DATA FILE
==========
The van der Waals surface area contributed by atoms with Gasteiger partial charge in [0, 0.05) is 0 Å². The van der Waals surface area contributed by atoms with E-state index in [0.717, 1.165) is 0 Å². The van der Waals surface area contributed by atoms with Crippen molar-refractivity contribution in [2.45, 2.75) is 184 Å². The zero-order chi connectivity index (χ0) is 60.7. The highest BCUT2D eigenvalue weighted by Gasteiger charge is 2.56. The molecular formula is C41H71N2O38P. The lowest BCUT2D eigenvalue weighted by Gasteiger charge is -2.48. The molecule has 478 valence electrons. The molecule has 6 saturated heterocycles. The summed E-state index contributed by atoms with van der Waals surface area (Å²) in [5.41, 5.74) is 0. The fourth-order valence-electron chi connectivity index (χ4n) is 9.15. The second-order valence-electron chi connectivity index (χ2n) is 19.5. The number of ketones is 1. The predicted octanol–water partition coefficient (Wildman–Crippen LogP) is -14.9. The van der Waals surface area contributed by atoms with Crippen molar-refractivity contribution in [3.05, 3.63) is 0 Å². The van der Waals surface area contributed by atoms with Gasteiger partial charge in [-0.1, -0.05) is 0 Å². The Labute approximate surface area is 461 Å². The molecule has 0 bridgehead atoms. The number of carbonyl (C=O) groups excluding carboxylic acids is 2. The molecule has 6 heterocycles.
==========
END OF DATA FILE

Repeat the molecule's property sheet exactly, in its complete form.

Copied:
The van der Waals surface area contributed by atoms with Gasteiger partial charge in [0, 0.05) is 0 Å². The van der Waals surface area contributed by atoms with E-state index in [0.717, 1.165) is 0 Å². The van der Waals surface area contributed by atoms with Crippen molar-refractivity contribution in [2.45, 2.75) is 184 Å². The zero-order chi connectivity index (χ0) is 60.7. The highest BCUT2D eigenvalue weighted by Gasteiger charge is 2.56. The molecular formula is C41H71N2O38P. The lowest BCUT2D eigenvalue weighted by Gasteiger charge is -2.48. The molecule has 478 valence electrons. The molecule has 6 saturated heterocycles. The summed E-state index contributed by atoms with van der Waals surface area (Å²) in [5.41, 5.74) is 0. The fourth-order valence-electron chi connectivity index (χ4n) is 9.15. The second-order valence-electron chi connectivity index (χ2n) is 19.5. The number of ketones is 1. The predicted octanol–water partition coefficient (Wildman–Crippen LogP) is -14.9. The van der Waals surface area contributed by atoms with Crippen molar-refractivity contribution in [3.05, 3.63) is 0 Å². The van der Waals surface area contributed by atoms with Gasteiger partial charge in [-0.1, -0.05) is 0 Å². The Labute approximate surface area is 461 Å². The molecule has 0 bridgehead atoms. The number of carbonyl (C=O) groups excluding carboxylic acids is 2. The molecule has 6 heterocycles.